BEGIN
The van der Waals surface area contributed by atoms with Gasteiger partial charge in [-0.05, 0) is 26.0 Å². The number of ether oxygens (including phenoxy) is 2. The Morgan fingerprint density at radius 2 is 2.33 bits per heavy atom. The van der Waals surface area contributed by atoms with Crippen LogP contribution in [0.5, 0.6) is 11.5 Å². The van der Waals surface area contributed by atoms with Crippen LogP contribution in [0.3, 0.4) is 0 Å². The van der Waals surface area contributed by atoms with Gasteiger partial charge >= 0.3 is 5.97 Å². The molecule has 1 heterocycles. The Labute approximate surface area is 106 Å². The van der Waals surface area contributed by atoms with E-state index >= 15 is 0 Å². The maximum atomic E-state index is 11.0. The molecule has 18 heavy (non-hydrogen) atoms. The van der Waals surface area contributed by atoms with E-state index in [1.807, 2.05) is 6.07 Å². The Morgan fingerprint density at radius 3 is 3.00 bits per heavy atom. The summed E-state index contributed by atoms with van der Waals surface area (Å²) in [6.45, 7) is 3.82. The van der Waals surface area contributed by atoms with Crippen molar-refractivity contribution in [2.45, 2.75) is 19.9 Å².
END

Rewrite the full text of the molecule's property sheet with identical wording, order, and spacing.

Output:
The van der Waals surface area contributed by atoms with Gasteiger partial charge in [-0.05, 0) is 26.0 Å². The number of ether oxygens (including phenoxy) is 2. The Morgan fingerprint density at radius 2 is 2.33 bits per heavy atom. The van der Waals surface area contributed by atoms with Crippen LogP contribution in [0.5, 0.6) is 11.5 Å². The van der Waals surface area contributed by atoms with Crippen LogP contribution in [0.3, 0.4) is 0 Å². The van der Waals surface area contributed by atoms with Gasteiger partial charge >= 0.3 is 5.97 Å². The molecule has 1 heterocycles. The Labute approximate surface area is 106 Å². The van der Waals surface area contributed by atoms with E-state index >= 15 is 0 Å². The maximum atomic E-state index is 11.0. The molecule has 18 heavy (non-hydrogen) atoms. The van der Waals surface area contributed by atoms with E-state index in [1.807, 2.05) is 6.07 Å². The Morgan fingerprint density at radius 3 is 3.00 bits per heavy atom. The summed E-state index contributed by atoms with van der Waals surface area (Å²) in [6.45, 7) is 3.82. The van der Waals surface area contributed by atoms with Crippen molar-refractivity contribution in [2.45, 2.75) is 19.9 Å².